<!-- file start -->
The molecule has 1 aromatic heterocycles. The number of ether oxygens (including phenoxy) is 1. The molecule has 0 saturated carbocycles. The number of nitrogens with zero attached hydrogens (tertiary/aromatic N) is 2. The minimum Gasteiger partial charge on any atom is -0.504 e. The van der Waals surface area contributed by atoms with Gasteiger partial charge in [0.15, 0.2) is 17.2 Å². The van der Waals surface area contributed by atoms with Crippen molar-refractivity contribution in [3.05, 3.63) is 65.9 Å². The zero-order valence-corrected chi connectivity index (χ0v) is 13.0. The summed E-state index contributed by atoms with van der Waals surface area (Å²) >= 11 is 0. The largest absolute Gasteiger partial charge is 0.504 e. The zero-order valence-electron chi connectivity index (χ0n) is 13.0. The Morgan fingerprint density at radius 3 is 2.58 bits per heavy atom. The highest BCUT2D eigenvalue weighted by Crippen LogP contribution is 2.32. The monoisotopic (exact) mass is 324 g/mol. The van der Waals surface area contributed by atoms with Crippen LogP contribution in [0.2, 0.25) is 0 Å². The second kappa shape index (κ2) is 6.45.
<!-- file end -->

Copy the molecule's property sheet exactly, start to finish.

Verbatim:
The molecule has 1 aromatic heterocycles. The number of ether oxygens (including phenoxy) is 1. The molecule has 0 saturated carbocycles. The number of nitrogens with zero attached hydrogens (tertiary/aromatic N) is 2. The minimum Gasteiger partial charge on any atom is -0.504 e. The van der Waals surface area contributed by atoms with Gasteiger partial charge in [0.15, 0.2) is 17.2 Å². The van der Waals surface area contributed by atoms with Crippen molar-refractivity contribution in [3.05, 3.63) is 65.9 Å². The zero-order valence-corrected chi connectivity index (χ0v) is 13.0. The summed E-state index contributed by atoms with van der Waals surface area (Å²) >= 11 is 0. The largest absolute Gasteiger partial charge is 0.504 e. The zero-order valence-electron chi connectivity index (χ0n) is 13.0. The Morgan fingerprint density at radius 3 is 2.58 bits per heavy atom. The highest BCUT2D eigenvalue weighted by Crippen LogP contribution is 2.32. The monoisotopic (exact) mass is 324 g/mol. The van der Waals surface area contributed by atoms with Crippen LogP contribution in [0.2, 0.25) is 0 Å². The second kappa shape index (κ2) is 6.45.